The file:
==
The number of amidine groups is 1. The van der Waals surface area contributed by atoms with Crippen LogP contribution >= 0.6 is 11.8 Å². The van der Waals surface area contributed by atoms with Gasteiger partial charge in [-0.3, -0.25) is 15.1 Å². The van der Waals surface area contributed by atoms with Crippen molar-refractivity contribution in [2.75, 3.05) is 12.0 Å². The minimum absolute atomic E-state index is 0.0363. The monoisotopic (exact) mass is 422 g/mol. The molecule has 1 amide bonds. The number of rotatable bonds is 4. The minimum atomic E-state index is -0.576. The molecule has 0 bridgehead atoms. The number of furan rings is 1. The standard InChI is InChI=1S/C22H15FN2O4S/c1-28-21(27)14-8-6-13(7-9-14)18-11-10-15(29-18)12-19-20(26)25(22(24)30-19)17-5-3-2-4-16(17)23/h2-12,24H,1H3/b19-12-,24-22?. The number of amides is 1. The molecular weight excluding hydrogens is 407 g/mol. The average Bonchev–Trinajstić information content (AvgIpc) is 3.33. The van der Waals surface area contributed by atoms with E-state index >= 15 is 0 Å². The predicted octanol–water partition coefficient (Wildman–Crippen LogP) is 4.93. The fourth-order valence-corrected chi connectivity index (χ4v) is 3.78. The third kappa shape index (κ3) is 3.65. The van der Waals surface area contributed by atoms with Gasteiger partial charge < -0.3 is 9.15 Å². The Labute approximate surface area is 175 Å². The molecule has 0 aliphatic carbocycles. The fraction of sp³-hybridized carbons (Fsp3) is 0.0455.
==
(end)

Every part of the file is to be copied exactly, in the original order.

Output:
The number of amidine groups is 1. The van der Waals surface area contributed by atoms with Crippen LogP contribution >= 0.6 is 11.8 Å². The van der Waals surface area contributed by atoms with Gasteiger partial charge in [-0.3, -0.25) is 15.1 Å². The van der Waals surface area contributed by atoms with Crippen molar-refractivity contribution in [2.75, 3.05) is 12.0 Å². The minimum absolute atomic E-state index is 0.0363. The monoisotopic (exact) mass is 422 g/mol. The molecule has 1 amide bonds. The number of rotatable bonds is 4. The minimum atomic E-state index is -0.576. The molecule has 0 bridgehead atoms. The number of furan rings is 1. The standard InChI is InChI=1S/C22H15FN2O4S/c1-28-21(27)14-8-6-13(7-9-14)18-11-10-15(29-18)12-19-20(26)25(22(24)30-19)17-5-3-2-4-16(17)23/h2-12,24H,1H3/b19-12-,24-22?. The number of amides is 1. The molecular weight excluding hydrogens is 407 g/mol. The average Bonchev–Trinajstić information content (AvgIpc) is 3.33. The van der Waals surface area contributed by atoms with E-state index >= 15 is 0 Å². The predicted octanol–water partition coefficient (Wildman–Crippen LogP) is 4.93. The fourth-order valence-corrected chi connectivity index (χ4v) is 3.78. The third kappa shape index (κ3) is 3.65. The van der Waals surface area contributed by atoms with Gasteiger partial charge < -0.3 is 9.15 Å². The Labute approximate surface area is 175 Å². The molecule has 0 aliphatic carbocycles. The fraction of sp³-hybridized carbons (Fsp3) is 0.0455.